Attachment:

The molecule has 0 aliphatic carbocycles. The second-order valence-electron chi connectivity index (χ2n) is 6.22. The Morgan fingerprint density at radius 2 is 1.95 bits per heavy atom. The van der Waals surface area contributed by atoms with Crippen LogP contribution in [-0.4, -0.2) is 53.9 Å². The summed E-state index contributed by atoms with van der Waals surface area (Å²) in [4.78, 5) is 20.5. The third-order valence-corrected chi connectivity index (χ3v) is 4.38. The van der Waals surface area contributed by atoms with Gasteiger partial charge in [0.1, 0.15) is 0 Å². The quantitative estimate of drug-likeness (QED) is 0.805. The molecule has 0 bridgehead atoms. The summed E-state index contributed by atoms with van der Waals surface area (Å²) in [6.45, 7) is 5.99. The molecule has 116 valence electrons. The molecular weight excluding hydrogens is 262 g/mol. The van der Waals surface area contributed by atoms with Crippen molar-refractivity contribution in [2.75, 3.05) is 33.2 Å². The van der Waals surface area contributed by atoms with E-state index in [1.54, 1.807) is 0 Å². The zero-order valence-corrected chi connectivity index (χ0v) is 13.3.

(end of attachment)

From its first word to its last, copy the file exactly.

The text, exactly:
The molecule has 0 aliphatic carbocycles. The second-order valence-electron chi connectivity index (χ2n) is 6.22. The Morgan fingerprint density at radius 2 is 1.95 bits per heavy atom. The van der Waals surface area contributed by atoms with Crippen LogP contribution in [-0.4, -0.2) is 53.9 Å². The summed E-state index contributed by atoms with van der Waals surface area (Å²) in [4.78, 5) is 20.5. The third-order valence-corrected chi connectivity index (χ3v) is 4.38. The van der Waals surface area contributed by atoms with Gasteiger partial charge in [0.1, 0.15) is 0 Å². The quantitative estimate of drug-likeness (QED) is 0.805. The molecule has 0 bridgehead atoms. The summed E-state index contributed by atoms with van der Waals surface area (Å²) in [6.45, 7) is 5.99. The molecule has 116 valence electrons. The molecular weight excluding hydrogens is 262 g/mol. The van der Waals surface area contributed by atoms with Crippen molar-refractivity contribution in [2.75, 3.05) is 33.2 Å². The van der Waals surface area contributed by atoms with E-state index in [1.54, 1.807) is 0 Å². The zero-order valence-corrected chi connectivity index (χ0v) is 13.3.